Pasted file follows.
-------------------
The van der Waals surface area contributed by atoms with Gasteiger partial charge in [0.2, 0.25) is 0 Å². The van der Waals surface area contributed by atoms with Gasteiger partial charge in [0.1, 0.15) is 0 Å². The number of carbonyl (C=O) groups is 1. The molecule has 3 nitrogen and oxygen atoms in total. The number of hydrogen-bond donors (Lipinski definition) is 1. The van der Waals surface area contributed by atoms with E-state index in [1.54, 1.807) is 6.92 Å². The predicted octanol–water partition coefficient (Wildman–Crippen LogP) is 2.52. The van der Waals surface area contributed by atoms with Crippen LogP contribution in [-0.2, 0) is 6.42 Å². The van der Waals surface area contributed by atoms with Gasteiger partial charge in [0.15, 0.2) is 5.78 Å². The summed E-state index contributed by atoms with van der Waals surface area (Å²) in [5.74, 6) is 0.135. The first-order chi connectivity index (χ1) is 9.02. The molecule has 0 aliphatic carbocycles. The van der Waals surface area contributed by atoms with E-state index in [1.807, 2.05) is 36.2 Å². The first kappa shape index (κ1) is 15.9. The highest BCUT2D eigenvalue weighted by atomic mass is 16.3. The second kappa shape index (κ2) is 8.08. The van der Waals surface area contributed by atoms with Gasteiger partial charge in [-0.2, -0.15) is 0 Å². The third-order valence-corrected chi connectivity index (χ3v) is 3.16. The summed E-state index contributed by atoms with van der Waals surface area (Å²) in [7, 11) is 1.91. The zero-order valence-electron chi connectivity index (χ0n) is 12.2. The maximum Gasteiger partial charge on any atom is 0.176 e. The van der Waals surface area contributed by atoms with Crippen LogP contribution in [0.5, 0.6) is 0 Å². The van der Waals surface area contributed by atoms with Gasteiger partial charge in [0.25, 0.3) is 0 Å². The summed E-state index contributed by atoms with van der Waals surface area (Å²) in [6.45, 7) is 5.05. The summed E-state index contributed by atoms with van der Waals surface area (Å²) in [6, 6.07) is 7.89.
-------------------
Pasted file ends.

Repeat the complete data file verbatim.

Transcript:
The van der Waals surface area contributed by atoms with Gasteiger partial charge in [0.2, 0.25) is 0 Å². The van der Waals surface area contributed by atoms with Gasteiger partial charge in [0.1, 0.15) is 0 Å². The number of carbonyl (C=O) groups is 1. The molecule has 3 nitrogen and oxygen atoms in total. The number of hydrogen-bond donors (Lipinski definition) is 1. The van der Waals surface area contributed by atoms with E-state index in [1.54, 1.807) is 6.92 Å². The predicted octanol–water partition coefficient (Wildman–Crippen LogP) is 2.52. The van der Waals surface area contributed by atoms with Crippen LogP contribution in [-0.2, 0) is 6.42 Å². The van der Waals surface area contributed by atoms with Gasteiger partial charge in [0.15, 0.2) is 5.78 Å². The summed E-state index contributed by atoms with van der Waals surface area (Å²) in [5.74, 6) is 0.135. The first-order chi connectivity index (χ1) is 9.02. The molecule has 0 aliphatic carbocycles. The van der Waals surface area contributed by atoms with E-state index in [1.807, 2.05) is 36.2 Å². The first kappa shape index (κ1) is 15.9. The highest BCUT2D eigenvalue weighted by atomic mass is 16.3. The second kappa shape index (κ2) is 8.08. The van der Waals surface area contributed by atoms with Gasteiger partial charge in [-0.2, -0.15) is 0 Å². The third-order valence-corrected chi connectivity index (χ3v) is 3.16. The summed E-state index contributed by atoms with van der Waals surface area (Å²) in [7, 11) is 1.91. The zero-order valence-electron chi connectivity index (χ0n) is 12.2. The maximum Gasteiger partial charge on any atom is 0.176 e. The van der Waals surface area contributed by atoms with Crippen LogP contribution in [0.5, 0.6) is 0 Å². The van der Waals surface area contributed by atoms with Gasteiger partial charge in [0.25, 0.3) is 0 Å². The summed E-state index contributed by atoms with van der Waals surface area (Å²) in [6.45, 7) is 5.05. The summed E-state index contributed by atoms with van der Waals surface area (Å²) in [6, 6.07) is 7.89.